Oxygen-sensitive outcomes and gene expression in acute ischemic stroke.
ABSTRACT: Acute ischemic stroke (AIS) results in focal deprivation of blood-borne factors, one of them being oxygen. The purpose of this study was two-fold: (1) to identify therapeutic conditions for supplemental oxygen in AIS and (2) to use transcriptome-wide screening toward uncovering oxygen-sensitive mechanisms. Transient MCAO in rodents was used to delineate the therapeutic potential of normobaric (NBO, 100% O(2), 1ATA) and hyperbaric oxygen (HBO, 100% O(2), 2ATA) during ischemia (iNBO, iHBO) and after reperfusion (rNBO, rHBO). Stroke lesion was quantified using 4.7 T MRI at 48 h. Supplemental oxygen during AIS significantly attenuated percent stroke hemisphere lesion volume as compared with that in room air (RA) controls, whereas identical treatment immediately after reperfusion exacerbated lesion volume (RA=22.4+/-1.8, iNBO=9.9+/-3.6, iHBO=6.6+/-4.8, rNBO=29.8+/-3.6, rHBO=35.4+/-7.6). iNBO and iHBO corrected penumbra tissue pO(2) during AIS as measured by EPR oxymetry. Unbiased query of oxygen-sensitive transcriptome in stroke-affected tissue identified 5,769 differentially expressed genes. Candidate genes were verified by real-time PCR using neurons laser-captured from the stroke-affected somatosensory cortex. Directed microarray analysis showed that supplemental oxygen limited leukocyte accumulation to the infarct site by attenuation of stroke-inducible proinflammatory chemokine response. The findings provide key information relevant to understanding oxygen-dependent molecular mechanisms in the AIS-affected brain.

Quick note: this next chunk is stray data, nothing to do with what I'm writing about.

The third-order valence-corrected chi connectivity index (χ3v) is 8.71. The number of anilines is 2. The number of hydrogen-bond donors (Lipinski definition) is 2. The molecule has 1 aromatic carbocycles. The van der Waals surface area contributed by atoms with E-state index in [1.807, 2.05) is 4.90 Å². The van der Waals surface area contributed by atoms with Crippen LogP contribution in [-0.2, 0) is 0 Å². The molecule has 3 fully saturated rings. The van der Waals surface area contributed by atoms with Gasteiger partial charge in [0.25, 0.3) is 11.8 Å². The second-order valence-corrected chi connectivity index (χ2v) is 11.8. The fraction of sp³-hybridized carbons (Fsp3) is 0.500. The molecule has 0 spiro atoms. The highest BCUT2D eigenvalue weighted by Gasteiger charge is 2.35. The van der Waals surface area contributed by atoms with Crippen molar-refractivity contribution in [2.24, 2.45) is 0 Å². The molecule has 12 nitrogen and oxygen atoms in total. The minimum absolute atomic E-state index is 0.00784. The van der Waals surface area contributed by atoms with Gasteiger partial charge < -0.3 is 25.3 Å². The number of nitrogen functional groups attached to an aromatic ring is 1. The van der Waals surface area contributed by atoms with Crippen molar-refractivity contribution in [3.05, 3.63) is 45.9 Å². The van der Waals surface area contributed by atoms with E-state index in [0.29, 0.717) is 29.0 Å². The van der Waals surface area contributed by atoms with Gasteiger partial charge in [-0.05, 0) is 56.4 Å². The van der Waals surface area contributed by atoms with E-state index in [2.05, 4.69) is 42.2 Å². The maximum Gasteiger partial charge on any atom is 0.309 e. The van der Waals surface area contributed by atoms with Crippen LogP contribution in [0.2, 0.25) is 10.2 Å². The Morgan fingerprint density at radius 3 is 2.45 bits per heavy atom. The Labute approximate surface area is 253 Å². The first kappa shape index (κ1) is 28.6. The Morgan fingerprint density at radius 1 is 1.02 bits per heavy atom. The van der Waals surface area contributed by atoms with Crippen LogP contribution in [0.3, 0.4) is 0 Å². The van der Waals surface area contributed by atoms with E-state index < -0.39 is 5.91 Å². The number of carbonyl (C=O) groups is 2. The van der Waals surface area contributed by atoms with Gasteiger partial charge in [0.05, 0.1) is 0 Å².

Project description:This work rests on our previous report (J Cereb Blood Flow Metab 30: 1275-1287, 2010) recognizing that glutamate (Glu) oxaloacetate transaminase (GOT) is induced when brain tissue hypoxia is corrected during acute ischemic stroke (AIS). GOT can metabolize Glu into tricarboxylic acid cycle intermediates and may therefore be useful to harness excess neurotoxic extracellular Glu during AIS as a metabolic substrate. We report that in cultured neural cells challenged with hypoglycemia, extracellular Glu can support cell survival as long as there is sufficient oxygenation. This effect is abrogated by GOT knockdown. In a rodent model of AIS, supplemental oxygen (100% O(2) inhaled) during ischemia significantly increased GOT expression and activity in the stroke-affected brain tissue and prevented loss of ATP. Biochemical analyses and in vivo magnetic resonance spectroscopy during stroke demonstrated that such elevated GOT decreased Glu levels at the stroke-affected site. In vivo lentiviral gene delivery of GOT minimized lesion volume, whereas GOT knockdown worsened stroke outcomes. Thus, brain tissue GOT emerges as a novel target in managing stroke outcomes. This work demonstrates that correction of hypoxia during AIS can help clear extracellular neurotoxic Glu by enabling utilization of this amino acid as a metabolic fuel to support survival of the hypoglycemic brain tissue. Strategies to mitigate extracellular Glu-mediated neurodegeneration via blocking receptor-mediated excitotoxicity have failed in clinical trials. We introduce the concept that under hypoglycemic conditions extracellular Glu can be transformed from a neurotoxin to a survival factor by GOT, provided there is sufficient oxygen to sustain cellular respiration.